Den­tal im­plants may be right for you

DR. ED­WIN LE­WANDOWSKI & DR. ERICA BORCHIVER

Richmond Hill Post - - Summer Seniors Registry -

Do you wear den­tures? Many peo­ple over the age of 65 use some form of re­mov­able den­ture. While the ma­jor­ity of den­tures fit well, some al­ways move, lift and cause dis­com­fort. These peo­ple may choose not to wear them. This may lead to dif­fi­culty chew­ing and lack of con­fi­dence in so­cial in­ter­ac­tions. There is also a strong link be­tween over­all good health and proper oral care.

Den­tal im­plants can help. Den­tal im­plants can re­store com­fort and con­fi­dence and help peo­ple love their den­tures again. A den­tal im­plant has two parts: a me­tal root that is se­cured to the jaw bone and an abut­ment. The abut­ment is a specif­i­cally-made part that will se­curely an­chor your den­ture in place pre­vent­ing move­ment. Im­plants are so ver­sa­tile that they can re­place a sin­gle tooth or a bridge, elim­i­nate the need for a re­mov­able par­tial den­ture or even se­cure com­plete full-mouth den­tures. Im­plants are safe and have a proven track record for long-term suc­cess. When us­ing im­plants to re­place a sin­gle tooth, neigh­bour­ing teeth do not need to be used as anchors for the re­place­ment mak­ing it a very con­ser­va­tive choice in many cases.

Den­tal im­plants do not re­quire any spe­cial care other than rou­tine den­tal vis­its. Age is not a fac­tor in the suc­cess of den­tal im­plants. Most peo­ple in good health are ex­cel­lent can­di­dates.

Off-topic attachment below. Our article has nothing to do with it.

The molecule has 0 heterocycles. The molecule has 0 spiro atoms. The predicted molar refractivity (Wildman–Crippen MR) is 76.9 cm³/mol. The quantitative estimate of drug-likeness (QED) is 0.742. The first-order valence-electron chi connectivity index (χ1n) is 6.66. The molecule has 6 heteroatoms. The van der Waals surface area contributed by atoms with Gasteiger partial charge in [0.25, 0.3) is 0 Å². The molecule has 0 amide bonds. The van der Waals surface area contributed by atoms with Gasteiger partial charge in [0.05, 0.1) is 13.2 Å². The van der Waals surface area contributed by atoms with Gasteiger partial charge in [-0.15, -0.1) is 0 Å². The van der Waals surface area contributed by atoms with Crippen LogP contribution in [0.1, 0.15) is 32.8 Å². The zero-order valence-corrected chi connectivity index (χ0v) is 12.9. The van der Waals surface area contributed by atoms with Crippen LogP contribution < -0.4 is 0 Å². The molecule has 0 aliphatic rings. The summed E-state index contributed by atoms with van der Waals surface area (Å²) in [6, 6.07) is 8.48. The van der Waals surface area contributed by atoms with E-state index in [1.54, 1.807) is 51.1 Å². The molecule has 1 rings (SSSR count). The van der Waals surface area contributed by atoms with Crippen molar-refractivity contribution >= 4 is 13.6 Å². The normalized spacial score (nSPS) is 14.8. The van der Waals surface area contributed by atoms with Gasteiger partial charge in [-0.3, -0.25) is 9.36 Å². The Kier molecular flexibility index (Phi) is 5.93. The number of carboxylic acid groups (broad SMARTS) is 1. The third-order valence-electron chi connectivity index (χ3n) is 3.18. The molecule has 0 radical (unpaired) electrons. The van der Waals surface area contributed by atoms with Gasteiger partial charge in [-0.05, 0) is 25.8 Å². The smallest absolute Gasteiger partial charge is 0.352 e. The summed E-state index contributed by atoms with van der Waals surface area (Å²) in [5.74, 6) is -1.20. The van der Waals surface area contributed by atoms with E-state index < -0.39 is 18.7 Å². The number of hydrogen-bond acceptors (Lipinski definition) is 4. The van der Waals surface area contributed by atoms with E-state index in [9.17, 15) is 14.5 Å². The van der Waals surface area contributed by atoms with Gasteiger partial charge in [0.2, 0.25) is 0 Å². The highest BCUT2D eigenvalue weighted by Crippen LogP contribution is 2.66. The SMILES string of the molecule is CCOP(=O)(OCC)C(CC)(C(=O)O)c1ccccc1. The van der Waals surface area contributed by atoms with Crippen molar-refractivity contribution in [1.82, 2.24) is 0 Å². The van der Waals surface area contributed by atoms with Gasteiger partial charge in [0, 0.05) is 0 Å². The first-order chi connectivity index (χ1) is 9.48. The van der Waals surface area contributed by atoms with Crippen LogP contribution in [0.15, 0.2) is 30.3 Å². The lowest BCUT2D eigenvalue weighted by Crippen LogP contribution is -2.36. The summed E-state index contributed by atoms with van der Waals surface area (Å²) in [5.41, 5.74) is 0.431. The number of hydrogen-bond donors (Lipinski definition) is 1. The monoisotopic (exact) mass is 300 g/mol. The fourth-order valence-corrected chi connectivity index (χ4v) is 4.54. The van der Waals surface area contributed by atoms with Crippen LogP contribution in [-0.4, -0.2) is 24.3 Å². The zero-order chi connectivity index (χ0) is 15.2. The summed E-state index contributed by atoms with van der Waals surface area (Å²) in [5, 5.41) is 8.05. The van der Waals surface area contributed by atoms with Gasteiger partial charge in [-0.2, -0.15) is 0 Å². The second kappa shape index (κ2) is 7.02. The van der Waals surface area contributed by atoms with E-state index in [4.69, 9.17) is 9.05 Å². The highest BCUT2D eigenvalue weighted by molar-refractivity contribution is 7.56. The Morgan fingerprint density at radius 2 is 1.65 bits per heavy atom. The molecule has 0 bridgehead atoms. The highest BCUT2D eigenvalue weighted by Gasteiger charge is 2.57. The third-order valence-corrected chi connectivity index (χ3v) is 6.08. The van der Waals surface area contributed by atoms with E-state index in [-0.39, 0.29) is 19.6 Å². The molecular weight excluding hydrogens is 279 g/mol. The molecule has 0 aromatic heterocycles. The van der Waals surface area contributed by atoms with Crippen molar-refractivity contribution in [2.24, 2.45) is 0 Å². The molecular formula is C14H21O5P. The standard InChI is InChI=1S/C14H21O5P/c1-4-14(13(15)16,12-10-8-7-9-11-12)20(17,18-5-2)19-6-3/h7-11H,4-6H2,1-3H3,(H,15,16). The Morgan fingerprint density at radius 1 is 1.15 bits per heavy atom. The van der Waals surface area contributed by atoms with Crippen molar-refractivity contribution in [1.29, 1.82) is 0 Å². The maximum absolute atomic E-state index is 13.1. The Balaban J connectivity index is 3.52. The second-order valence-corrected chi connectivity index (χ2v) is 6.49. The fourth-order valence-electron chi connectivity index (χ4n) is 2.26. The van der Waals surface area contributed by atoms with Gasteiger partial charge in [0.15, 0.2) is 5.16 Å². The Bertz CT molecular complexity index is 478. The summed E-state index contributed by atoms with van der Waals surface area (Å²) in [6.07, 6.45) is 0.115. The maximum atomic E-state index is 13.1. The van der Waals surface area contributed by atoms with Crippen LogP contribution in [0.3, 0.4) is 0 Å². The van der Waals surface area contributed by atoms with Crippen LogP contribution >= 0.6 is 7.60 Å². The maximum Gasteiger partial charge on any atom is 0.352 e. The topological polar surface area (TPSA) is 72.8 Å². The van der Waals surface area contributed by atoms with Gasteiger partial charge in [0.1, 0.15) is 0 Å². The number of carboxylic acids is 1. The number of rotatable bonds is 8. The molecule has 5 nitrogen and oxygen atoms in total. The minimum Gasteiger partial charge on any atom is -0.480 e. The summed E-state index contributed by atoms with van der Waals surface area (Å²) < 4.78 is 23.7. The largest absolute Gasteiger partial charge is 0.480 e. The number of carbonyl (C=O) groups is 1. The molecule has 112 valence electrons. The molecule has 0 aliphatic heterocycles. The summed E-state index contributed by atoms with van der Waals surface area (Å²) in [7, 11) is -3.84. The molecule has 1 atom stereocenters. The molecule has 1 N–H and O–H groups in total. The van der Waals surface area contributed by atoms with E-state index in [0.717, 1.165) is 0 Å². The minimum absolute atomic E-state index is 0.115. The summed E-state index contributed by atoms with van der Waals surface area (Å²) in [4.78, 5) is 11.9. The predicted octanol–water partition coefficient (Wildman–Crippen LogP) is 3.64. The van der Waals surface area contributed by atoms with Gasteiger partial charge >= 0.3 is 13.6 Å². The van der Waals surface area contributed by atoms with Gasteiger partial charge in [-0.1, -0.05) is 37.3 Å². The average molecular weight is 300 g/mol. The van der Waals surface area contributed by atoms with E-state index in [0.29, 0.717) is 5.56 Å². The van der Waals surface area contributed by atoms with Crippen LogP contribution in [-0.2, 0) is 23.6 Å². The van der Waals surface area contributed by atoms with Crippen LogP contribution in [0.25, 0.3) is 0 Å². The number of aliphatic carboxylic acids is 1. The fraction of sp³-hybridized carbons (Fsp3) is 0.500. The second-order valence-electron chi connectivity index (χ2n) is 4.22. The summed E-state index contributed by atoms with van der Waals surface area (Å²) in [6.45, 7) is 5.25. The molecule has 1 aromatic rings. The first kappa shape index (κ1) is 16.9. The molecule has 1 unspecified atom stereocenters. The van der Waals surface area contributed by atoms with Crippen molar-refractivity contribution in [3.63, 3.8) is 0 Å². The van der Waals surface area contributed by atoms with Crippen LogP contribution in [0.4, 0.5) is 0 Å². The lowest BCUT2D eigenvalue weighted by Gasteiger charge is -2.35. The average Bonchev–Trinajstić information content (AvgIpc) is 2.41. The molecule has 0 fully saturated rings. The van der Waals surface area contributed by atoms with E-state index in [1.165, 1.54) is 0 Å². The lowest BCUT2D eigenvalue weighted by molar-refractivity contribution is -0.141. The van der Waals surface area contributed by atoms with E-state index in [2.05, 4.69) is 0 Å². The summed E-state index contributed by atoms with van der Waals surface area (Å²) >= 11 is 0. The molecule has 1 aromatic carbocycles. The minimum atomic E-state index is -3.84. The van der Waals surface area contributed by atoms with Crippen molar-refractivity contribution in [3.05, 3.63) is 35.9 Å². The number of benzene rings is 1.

Do you have bro­ken or miss­ing teeth? One Visit Porce­lain

Crowns may be right for you. A full or par­tial crown is used to re­place or strengthen a bro­ken tooth. When a tooth is filled mul­ti­ple times through­out a pa­tient’s life, the crit­i­cal tooth struc­ture nec­es­sary for the tooth to be strong and func­tion well may be lost. Many of these teeth break and re­quire restor­ing. Op­tions usu­ally in­clude very large fill­ings or crowns. Fill­ings fit in­side the tooth and re­quire orig­i­nal tooth struc­ture to hold it all to­gether. If part or all of the orig­i­nal tooth has been lost, then a full cov­er­age crown may be a bet­ter op­tion. There are many dif­fer­ent ma­te­ri­als and meth­ods that may be used to make full cov­er­age crowns. With dig­i­tal tech­nol­ogy, we can make a di­rect 3D im­age of the bro­ken tooth from the pa­tient’s mouth, de­sign the new tooth (crown) on the com­puter chair­side and have the new tooth made in the of­fice. These crowns are beau­ti­ful, strong and func­tional and are per­ma­nently placed in the pa­tient’s mouth in one visit. Amaz­ing tech­nol­ogy!!!

Dr. Le­wandowski is a grad­u­ate of the New York Univer­sity (NYU) Col­lege of Den­tistry. While liv­ing in New York, Dr. Le­wandowski was an in­struc­tor at the NYU Fac­ulty of Den­tistry. He also worked in a hos­pi­tal den­tal clinic while main­tain­ing a pri­vate den­tal prac­tice in New Jersey. Dr. Le­wandowski cur­rently runs a full time den­tal prac­tice in Thorn­hill.

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